Inconvenience and Opportunity

Inconvenience and Opportunity

Published On: September 21, 2021

Written by: Ben Atwater and Matt Malick

In the post-World War II years, volatility in U.S. equity markets has served to push fragile money out of stocks, thereby boosting the returns of those who have stayed invested in the market through periods of stress. Investors who have stayed the course have built meaningful wealth.

Volatility is an inconvenience. It can limit liquidity, it can cause stress, it can lead to poor decisions, and it can reinforce people’s thinking about their worldview. But, if we can navigate the inconvenience, opportunity awaits.

The first and most important opportunity is to remain invested. The second opportunity is to use volatility, if it gets extreme enough, to buy stocks at lower prices.

It is our view that markets are not predictable, nor are “reasons” for market performance generally accurate. Markets are volatile and they follow earnings over long periods of time. Events in between are simply “noise.”

Occam’s razor suggests the simplest explanation is usually the best one. So, for example, given that September is historically the weakest month for the market, we can posit a pullback in September is likely due to seasonal weakness.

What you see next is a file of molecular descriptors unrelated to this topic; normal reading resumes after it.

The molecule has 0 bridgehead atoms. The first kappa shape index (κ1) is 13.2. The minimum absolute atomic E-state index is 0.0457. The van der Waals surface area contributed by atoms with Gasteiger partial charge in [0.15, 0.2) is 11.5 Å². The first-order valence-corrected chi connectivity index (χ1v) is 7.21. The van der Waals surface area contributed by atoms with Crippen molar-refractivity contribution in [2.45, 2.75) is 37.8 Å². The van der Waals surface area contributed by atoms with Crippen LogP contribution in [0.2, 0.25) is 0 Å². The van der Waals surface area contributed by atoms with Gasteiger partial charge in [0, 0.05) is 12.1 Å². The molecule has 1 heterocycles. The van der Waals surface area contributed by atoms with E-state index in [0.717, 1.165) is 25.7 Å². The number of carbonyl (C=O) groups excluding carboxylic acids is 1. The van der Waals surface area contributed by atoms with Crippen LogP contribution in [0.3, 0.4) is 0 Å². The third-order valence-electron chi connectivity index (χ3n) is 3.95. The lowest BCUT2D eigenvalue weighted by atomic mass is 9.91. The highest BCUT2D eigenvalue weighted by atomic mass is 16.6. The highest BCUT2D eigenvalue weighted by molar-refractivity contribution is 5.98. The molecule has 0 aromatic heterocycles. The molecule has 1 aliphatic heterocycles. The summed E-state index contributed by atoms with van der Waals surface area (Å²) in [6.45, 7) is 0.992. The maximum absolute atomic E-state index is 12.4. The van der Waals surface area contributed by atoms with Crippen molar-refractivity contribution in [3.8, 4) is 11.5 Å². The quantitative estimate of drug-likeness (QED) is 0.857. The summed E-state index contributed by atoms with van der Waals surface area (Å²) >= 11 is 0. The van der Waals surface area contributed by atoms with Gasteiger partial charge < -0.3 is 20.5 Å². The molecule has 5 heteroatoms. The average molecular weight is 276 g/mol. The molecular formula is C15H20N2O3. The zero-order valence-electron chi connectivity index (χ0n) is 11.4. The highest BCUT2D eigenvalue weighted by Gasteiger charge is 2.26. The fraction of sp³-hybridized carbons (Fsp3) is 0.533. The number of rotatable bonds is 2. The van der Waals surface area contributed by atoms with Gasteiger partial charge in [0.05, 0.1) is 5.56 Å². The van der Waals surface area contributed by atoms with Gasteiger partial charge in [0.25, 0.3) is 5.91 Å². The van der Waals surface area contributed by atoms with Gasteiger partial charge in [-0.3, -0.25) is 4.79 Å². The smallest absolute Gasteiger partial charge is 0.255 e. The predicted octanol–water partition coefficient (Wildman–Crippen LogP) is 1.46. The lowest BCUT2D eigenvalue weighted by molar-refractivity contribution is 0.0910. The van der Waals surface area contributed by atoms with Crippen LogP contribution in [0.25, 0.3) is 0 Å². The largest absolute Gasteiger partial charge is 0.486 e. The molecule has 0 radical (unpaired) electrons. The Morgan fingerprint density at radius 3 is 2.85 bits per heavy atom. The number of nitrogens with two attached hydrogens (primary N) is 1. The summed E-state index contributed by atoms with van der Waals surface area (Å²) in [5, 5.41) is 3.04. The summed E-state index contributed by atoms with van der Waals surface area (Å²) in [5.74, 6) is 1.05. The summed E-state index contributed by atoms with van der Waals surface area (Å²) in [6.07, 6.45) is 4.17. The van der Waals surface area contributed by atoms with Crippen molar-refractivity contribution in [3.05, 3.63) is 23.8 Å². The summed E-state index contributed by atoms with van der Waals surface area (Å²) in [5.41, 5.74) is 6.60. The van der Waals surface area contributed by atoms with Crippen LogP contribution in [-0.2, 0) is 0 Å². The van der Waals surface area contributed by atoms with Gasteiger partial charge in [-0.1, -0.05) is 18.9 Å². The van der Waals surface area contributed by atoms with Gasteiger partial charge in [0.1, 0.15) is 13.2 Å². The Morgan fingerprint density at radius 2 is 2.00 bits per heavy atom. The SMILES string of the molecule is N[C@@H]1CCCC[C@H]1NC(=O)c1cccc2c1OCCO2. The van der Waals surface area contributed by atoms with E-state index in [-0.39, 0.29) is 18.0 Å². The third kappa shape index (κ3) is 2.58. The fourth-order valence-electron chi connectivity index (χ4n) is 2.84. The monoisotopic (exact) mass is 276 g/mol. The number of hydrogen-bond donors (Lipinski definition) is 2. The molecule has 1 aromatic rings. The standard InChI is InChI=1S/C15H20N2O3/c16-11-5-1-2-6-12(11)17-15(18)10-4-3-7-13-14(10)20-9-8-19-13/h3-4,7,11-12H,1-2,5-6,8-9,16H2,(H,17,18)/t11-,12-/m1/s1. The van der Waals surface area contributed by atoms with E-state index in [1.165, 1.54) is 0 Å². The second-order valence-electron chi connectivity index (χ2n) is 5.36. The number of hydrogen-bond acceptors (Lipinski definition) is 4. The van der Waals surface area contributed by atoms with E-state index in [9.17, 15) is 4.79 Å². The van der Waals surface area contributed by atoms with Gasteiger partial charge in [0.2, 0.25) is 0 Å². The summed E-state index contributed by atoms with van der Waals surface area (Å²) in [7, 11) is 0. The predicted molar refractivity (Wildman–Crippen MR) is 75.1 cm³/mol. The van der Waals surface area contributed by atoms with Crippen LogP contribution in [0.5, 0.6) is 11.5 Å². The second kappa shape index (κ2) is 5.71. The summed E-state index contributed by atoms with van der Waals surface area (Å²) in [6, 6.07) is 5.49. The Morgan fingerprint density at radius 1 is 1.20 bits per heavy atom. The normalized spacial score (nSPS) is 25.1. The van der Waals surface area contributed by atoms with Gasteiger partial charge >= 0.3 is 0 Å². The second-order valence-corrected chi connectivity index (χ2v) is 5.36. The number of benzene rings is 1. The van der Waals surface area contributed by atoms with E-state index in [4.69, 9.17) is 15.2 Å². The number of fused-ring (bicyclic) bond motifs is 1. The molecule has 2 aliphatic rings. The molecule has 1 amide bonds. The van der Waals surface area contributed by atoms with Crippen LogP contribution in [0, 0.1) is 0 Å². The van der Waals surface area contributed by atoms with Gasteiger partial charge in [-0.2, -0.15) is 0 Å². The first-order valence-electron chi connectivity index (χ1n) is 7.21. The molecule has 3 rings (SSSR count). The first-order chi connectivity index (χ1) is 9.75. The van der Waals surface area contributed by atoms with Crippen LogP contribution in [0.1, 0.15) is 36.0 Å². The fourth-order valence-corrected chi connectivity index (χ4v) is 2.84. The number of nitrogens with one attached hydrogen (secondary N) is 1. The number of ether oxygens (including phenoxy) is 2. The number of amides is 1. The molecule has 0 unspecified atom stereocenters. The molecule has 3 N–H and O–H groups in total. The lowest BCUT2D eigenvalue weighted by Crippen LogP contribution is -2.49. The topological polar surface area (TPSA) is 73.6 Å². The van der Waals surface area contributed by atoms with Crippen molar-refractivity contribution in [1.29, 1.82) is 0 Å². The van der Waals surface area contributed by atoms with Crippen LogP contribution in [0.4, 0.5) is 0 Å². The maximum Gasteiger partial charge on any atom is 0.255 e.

But who knows? As we have pointed out more than once before, there is still no consensus on what caused the 1987 stock market crash. The only thing we really know is pullbacks are common, sudden and unpredictable.

We think it’s best to evaluate any pullback we experience by understanding how common these pullbacks are, while also remaining aware that it could get worse.

Over the last 75 years, we have had eighty-four 5% to 10% pullbacks. That’s more than one per year, on average. Therefore, you must consider 5% to 10% pullbacks mere hiccups, until otherwise proven wrong. The average time to recover from these selloffs is one month.

During the post WWII period, we’ve also seen 29 drops over 10% but less than 20%. That is about one every 2.5 years. Still common. While more disconcerting, they are also more of a buying opportunity because many of these drops do not get worse. And the average time to recover is four months.

Only 9 times in the last 75 years has the market fallen between 20% and 40% and even in these cases the average time to recover was only fourteen months.

These statistics argue strongly that buying weakness in stocks is normally wise.

Of course, there have been 3 occasions post-WWII when the market fell more than 40% and, in these cases, the average time to recover is almost five years.

However, even in these cases, if you have a balanced portfolio, and you rebalance it, your time to recover will likely be half that time . . .

And in modern market history, that is a very appealing proposition and a small price to pay, especially given the excellent returns that markets have given equity investors post-WWII.

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